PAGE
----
Travel the world of wine, remotely

By Casey Warrener

It might be a while until flying to favourite international destinations is possible, but that doesn’t mean you can’t get a taste of their top wines at home.

If your mental wanders have taken you to sun-dappled Italy, coastal California, or mountainous South Africa, you’re not alone. You might not be able to touch down at these places for a vineyard tour right now, but you can get to know their key varieties at home.

You can have as much fun with the theming as you’d like, adding food specialities and ambience alongside the wine. Or instead choose to sit quietly, close your eyes and sip – one of the powerful appeals of wine is its ability to transport us.

It’s important to support local, and there are recommendations for doing so below. But with events like wildfires and lockdowns hurting the international industry, it could use your help, too. And in 2020, accessing overseas wine is even easier to do, with many importers now selling directly to you.

A vineyard in Argentina, with the snowy Andes in the background Argentina and malbec

Technically, malbec originates in France, but Argentina has adopted the variety and brought it international acclaim. In this part of South America, malbec is grown in sunny vineyards that are among the highest in the world, surrounded by the dramatic, snow-capped mountains of the Andes. The resulting wines are supple and flavourful and will suit lovers of bold reds. Short of immersing yourself in the natural wonder of this altitudinous part of the world, connect to it through wine. For the full experience, pour a glass alongside flame-grilled steaks.

In the know: There are many affordable, delicious Argentinian malbecs to try, but one producer that tasting team member Ned Goodwin MW recommends is Paul Hobbs of Vina Cobos. James Halliday also shares his homegrown picks.

Looking down through the vines to a village, the river and mountains in Austria Austria and blaufrankisch

Think of Austria, and it probably conjures images of rolling alpine scenery, cool blue rivers, and pretty villages. For the most part, this country’s wine regions deliver exactly that, with tidy vines set on sloping sites amid stunning, verdant scenes. Blaufrankisch is Austria’s hero indigenous variety, a medium-bodied red with bright acidity, juicy cherry fruit flavour, and complex spice, with enough oomph for shiraz drinkers and delicacy to win pinot noir fans. It’s incredibly food-friendly, too, and can be paired with regional classics like schnitzel and roast pork, or richer fish dishes like salmon.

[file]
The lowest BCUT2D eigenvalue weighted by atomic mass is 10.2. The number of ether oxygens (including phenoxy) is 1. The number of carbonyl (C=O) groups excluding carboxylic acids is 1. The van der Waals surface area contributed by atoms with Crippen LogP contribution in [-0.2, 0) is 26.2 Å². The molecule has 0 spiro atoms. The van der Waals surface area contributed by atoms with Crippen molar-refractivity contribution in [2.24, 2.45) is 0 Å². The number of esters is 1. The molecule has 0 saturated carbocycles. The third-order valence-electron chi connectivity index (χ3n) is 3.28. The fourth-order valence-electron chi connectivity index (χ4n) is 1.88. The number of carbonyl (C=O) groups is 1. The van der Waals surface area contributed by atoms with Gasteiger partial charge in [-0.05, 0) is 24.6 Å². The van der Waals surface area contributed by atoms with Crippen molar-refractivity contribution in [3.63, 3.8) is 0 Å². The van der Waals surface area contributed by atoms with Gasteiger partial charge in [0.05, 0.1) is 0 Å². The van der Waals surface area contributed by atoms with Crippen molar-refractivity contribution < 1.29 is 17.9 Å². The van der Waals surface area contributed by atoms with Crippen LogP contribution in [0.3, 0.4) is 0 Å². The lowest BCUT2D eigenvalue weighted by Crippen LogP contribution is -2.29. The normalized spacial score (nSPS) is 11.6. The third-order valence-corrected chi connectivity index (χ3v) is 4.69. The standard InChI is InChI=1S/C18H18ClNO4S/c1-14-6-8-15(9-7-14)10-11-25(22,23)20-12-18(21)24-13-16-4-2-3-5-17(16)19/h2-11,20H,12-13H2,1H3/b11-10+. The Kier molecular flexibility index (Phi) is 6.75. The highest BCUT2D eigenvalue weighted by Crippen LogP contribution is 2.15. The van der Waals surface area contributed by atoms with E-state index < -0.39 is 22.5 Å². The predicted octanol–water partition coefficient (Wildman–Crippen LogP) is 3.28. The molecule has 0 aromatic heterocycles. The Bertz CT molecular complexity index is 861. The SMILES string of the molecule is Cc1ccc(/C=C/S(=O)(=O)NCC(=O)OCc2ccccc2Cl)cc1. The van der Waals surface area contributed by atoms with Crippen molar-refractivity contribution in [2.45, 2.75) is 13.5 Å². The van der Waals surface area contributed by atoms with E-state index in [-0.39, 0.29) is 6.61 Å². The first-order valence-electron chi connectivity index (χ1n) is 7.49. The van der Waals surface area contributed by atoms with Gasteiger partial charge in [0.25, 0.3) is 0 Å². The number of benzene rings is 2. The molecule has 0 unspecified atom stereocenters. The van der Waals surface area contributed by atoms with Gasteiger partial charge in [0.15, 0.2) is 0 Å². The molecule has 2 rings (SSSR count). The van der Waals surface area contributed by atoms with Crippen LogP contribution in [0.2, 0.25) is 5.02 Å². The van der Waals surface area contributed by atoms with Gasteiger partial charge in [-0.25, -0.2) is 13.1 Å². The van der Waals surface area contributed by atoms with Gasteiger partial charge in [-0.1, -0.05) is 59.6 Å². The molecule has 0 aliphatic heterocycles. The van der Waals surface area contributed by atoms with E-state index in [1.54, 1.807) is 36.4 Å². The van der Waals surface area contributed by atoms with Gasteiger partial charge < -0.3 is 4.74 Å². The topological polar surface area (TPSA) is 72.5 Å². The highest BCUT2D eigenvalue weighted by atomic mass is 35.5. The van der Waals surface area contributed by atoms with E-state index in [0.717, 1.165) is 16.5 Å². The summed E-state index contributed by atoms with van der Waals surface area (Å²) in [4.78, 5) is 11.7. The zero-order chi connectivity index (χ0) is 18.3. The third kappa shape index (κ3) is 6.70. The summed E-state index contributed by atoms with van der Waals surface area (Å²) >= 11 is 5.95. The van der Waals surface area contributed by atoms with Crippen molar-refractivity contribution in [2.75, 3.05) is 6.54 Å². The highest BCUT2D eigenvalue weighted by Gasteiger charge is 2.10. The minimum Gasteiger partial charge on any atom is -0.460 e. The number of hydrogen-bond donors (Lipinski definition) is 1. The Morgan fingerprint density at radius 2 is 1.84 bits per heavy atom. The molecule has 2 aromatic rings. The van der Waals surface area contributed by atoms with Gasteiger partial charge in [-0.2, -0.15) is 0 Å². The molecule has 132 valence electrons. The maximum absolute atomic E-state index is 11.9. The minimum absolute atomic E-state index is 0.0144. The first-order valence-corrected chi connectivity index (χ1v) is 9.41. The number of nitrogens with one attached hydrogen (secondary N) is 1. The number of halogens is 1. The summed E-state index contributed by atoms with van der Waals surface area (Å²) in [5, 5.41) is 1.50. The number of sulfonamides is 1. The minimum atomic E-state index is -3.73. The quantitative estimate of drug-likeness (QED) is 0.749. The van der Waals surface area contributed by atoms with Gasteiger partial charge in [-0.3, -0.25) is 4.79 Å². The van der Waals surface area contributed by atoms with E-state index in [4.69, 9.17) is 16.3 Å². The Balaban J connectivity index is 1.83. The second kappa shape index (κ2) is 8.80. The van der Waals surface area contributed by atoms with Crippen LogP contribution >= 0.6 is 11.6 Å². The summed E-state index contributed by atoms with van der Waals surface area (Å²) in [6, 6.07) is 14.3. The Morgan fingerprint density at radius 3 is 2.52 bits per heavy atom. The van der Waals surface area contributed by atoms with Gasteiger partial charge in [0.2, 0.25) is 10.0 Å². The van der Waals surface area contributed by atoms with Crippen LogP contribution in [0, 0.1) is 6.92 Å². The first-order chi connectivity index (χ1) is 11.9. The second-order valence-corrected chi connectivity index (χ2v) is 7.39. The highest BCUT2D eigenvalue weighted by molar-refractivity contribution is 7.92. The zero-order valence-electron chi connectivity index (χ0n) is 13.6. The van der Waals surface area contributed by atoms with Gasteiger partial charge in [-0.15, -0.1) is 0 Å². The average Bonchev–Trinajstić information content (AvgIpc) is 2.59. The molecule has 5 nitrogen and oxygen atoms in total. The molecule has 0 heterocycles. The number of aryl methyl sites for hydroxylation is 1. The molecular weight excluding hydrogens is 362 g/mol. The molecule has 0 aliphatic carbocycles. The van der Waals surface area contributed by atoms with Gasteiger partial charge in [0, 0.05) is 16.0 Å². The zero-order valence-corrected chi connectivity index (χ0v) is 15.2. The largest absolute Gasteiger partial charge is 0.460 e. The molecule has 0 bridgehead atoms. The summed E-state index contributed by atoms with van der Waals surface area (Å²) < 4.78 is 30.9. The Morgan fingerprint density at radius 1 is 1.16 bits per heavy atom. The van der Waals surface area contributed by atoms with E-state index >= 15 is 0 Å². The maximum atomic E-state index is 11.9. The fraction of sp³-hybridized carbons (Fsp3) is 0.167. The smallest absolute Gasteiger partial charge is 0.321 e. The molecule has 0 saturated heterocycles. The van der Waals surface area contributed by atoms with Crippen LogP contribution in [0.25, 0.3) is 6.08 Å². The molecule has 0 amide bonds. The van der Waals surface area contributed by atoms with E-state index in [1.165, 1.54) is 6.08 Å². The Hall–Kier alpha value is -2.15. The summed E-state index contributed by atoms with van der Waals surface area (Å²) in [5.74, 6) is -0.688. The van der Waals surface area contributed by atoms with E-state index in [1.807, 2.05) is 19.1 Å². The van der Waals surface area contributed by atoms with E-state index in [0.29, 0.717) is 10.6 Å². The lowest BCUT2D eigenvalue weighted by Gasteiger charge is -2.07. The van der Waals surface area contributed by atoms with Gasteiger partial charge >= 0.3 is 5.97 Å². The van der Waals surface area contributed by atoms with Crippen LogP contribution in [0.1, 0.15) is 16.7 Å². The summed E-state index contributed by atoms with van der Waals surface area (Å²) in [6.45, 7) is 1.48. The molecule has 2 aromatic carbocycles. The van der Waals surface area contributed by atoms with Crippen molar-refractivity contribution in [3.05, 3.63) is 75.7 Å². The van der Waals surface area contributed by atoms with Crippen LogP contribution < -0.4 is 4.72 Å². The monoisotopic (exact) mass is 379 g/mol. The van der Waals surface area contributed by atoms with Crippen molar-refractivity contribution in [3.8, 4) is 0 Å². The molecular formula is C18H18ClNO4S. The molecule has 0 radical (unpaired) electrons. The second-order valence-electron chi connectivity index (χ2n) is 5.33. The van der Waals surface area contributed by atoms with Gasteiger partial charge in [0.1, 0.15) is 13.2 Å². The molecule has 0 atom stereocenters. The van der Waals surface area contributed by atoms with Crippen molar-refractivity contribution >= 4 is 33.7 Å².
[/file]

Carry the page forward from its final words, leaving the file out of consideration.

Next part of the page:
Beyond borders: Top producers that you will find with relative ease in Australia include Moric and Pittnauer. Locally made examples are few and far between, but one winery that champions the variety, alongside Austrian white gruner veltliner, is Hahndorf Hill.

Dense red clouds over a vineyard in the Napa Valley California and cabernet sauvignon

The relaxed vibe of sunny California is in stark contrast to the glamour of its best-known wine region, the Napa Valley. If you were looking for a luxurious wine country getaway, it’s a great one, complete with high-end hotels, famous restaurants, and grand, chateau-style wineries. Here, luscious cabernet sauvignon dominates the landscape, taking its inspiration from the classic Bordeaux style. Matching it to a burger with melty cheddar cheese or steak and chips would both be comforting options, but it’s certainly a style you could savour alone.

Wine for good: California is experiencing some of the worst wildfires in its history right now, with its regions also navigating harvest and Covid-19. Support California wine by seeking out names like Colgin, Conn Creek and Hyde de Villaine. In Australia, Bruce Dukes, the winemaker behind former Best Value Winery Domaine Naturaliste, has a background working for filmmaker Francis Ford Coppola’s Napa Valley winery Inglenook, which has influenced his own specialisation in cabernet.